Zoom out: It's entirely possible — and strongly encouraged — that Americans and other foreigners at the Summer Games will go their entire stay without encountering a single Tokyo resident besides Olympic volunteers.

  • I've been here since Tuesday, and the only Japanese people I've interacted with personally are the people in my hotel and those who helped me get from one pre-approved location to another.

For most residents of Tokyo, the only tangible thing they're getting from the Olympics is the bill, if not an increased risk of COVID.

  • They're even being discouraged from watching the Games in groups.

Inside the dome: During the sweaty, muggy opening ceremony, a large protest outside was audible inside the largely empty Olympic Stadium — all the more so during a moment of silence to honor those lost to COVID and those killed during the 1972 Games in Munich.

How we got here: It's been a logistical nightmare for the press and the few other attendees, who had to sift through a half-dozen glitch-prone apps and websites.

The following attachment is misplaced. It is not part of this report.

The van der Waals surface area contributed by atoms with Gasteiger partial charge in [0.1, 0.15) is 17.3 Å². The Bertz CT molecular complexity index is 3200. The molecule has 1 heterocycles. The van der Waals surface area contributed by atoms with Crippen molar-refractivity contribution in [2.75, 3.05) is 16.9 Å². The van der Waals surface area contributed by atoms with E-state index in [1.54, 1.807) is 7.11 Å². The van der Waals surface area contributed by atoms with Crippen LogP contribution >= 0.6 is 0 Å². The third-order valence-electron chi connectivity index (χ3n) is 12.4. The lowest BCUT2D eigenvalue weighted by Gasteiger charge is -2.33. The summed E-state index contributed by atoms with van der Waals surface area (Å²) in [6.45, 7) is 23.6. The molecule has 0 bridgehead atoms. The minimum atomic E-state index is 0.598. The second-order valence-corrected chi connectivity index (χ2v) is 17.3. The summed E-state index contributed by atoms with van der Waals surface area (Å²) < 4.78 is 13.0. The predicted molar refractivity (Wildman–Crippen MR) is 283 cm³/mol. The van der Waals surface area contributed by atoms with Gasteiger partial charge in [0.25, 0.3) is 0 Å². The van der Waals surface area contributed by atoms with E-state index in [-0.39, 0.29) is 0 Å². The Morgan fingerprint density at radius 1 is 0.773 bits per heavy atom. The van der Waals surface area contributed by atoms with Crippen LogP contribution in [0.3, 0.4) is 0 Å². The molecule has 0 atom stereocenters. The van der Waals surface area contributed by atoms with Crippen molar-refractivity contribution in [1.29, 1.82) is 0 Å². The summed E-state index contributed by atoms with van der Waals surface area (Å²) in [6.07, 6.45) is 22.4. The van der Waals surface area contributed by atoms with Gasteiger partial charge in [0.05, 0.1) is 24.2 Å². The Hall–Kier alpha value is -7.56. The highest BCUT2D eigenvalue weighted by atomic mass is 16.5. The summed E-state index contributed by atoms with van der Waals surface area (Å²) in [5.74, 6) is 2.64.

• The precautions look more performative than protective. Now that we're here, we're forced to share crowded indoor spaces, including buses to the various venues, hotels and the main press center.

Read Ina's dispatch from the opening ceremony.

2. The reality show Olympics

Illustration: Sarah Grillo/Axios

This year's Games have drifted from the usual mix of sports and drama into reality TV: There are plenty of cameras, no live audience — and even the citizens of Tokyo have to watch on TV, Ina also reports from Tokyo.